The Giver shows us a dystopian society where there’s no hunger, pain or suffering. Everything is provided for citizens of the community and no one wants for anything. When twelve year old Jonas is selected to be the next Receiver of Memory, he discovers that maybe the community isn’t as perfect as it seems.
So firstly, I think I should point out that Lois Lowry is obviously a really talented writer. Her skill with words just shines off the pages - the narrative of this book is so calm and lyrical, it made it a very easy read. The worldbuilding is also very good. You get a real sense of the calm, ordered (and bland) community. I also liked the message behind it - without suffering, can we ever really know joy - which is a really interesting conversation to start up with younger children (although I think Pixar explored this theme better in Inside Out!)
I think the main problem I had was that this dystopia wasn’t very ... dystopish (it’s a word, okay?) The citizens don’t have much autonomy over their lives - all the big decisions like career and family are made for them and don’t get me wrong, totalitarianism is a bad thing. Obviously. But it’s only really in the last few chapters that anything chilling is really revealed (* * * spoiler alert * * * It turns out that when the characters in the book are ‘released’, it actually means they are euthanized, which although is pretty awful doesn’t come across as truly terrifying because no one seems to be dreading it very much. Everyone looks at being released as a good thing and I think for something to be truly dystopish you need to have all the citizens living in terror, hiding from the government, that sort of thing.)
In fact, I went through the first few chapters wondering whether in this reality the dystopian schtick would be that people are in serious danger of being bored to death. Everything seemed so bland, so dull. In the mornings, people sit around the breakfast table discussing what their dreams were the night before. I can honestly think of nothing more tedious than listening to variations on a theme of something’s chasing me/I’m falling into a pit/I’ve gone to school with no trousers on while I’m trying to eat my cornflakes.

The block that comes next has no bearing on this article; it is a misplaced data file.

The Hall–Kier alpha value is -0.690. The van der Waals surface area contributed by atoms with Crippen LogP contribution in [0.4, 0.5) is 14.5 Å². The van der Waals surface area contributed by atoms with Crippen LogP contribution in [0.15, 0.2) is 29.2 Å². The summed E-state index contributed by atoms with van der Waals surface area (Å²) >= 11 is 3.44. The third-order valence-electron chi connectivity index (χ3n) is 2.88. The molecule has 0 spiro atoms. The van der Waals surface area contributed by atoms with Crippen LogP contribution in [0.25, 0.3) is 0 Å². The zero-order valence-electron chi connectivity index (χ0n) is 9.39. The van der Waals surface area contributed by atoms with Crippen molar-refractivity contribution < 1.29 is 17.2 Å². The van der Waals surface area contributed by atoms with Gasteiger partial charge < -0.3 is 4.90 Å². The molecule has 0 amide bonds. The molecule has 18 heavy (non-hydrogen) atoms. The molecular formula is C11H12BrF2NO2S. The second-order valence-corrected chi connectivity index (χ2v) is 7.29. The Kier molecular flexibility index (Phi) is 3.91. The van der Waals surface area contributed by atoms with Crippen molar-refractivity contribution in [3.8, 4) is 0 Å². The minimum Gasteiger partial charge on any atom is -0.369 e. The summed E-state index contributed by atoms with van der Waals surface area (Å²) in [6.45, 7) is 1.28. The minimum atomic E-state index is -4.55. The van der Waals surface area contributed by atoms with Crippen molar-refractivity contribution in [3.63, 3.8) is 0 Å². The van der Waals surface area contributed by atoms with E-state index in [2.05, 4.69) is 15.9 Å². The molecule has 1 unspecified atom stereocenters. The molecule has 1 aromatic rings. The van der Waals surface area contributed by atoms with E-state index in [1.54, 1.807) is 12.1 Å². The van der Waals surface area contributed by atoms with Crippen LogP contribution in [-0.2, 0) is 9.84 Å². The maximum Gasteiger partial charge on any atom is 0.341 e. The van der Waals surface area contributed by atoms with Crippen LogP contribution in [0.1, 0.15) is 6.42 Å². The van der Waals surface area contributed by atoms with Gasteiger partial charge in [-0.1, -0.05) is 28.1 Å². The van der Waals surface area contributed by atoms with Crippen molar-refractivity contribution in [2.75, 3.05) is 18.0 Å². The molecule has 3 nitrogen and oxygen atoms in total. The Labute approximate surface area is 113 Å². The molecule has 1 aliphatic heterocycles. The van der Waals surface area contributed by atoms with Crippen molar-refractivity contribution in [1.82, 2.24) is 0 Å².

And actually in a way I was right. It turns out that the society is deliberately bland in order to keep people living peacefully and free of stress, but this doesn’t make things very interesting or thrilling for the reader. It just doesn’t. Lois Lowry has a lovely way of writing and she’s obviously very talented, but this just wasn’t exciting enough for me.
Maybe the author was assuming that we all had the same ideals as her. I can see that if you come from a very privileged background the community in The Giver would seem quite nightmarish, but if you come from a background of neglect and hunger then I think you’d find having all your basic needs met and a guaranteed job to be pretty bloody nice, actually!
One slightly startling thing did happen, though: I was about 20% through the book (on my Kindle) and it all suddenly went a bit Operation Yewtree. The children in The Giver have to complete a certain number of community service hours and Jonas helps out at the local old folks’ home, where helps the residents in their bath. So you have a scene where twelve year old kids are bathing naked adults. Nothing untoward happened and I’ve been struggling to pinpoint exactly why I disliked it, and I think it’s because it was portrayed as a really normal thing to do. Sorry, but I don’t think any child (bearing in mind that this book is aimed at children aged ten and up) should be presented with a scene where bathing naked adults is portrayed as okay. Grooming, much?
I think ultimately my expectations for this book skewed my enjoyment. I was expecting to be thrilled; I was mildly entertained. I think this stems from the fact that YA can be such a broad definition. In my local library, Louis Sachar books are labelled as YA, but so is Monsters by Emerald Fennell. Louis Sachar boks are suitable for nine-year-olds, but there is no way I’d let a young kid anywhere near Emerald Fennell’s unholy combination of swearing, sociopaths and serial killers (although it was a brilliant book).
The Giver, for me, was an okay book but I think if it had been labelled as middle grade I’d have had different expectations and possibly either not have picked it up to begin with or read it with a different viewpoint.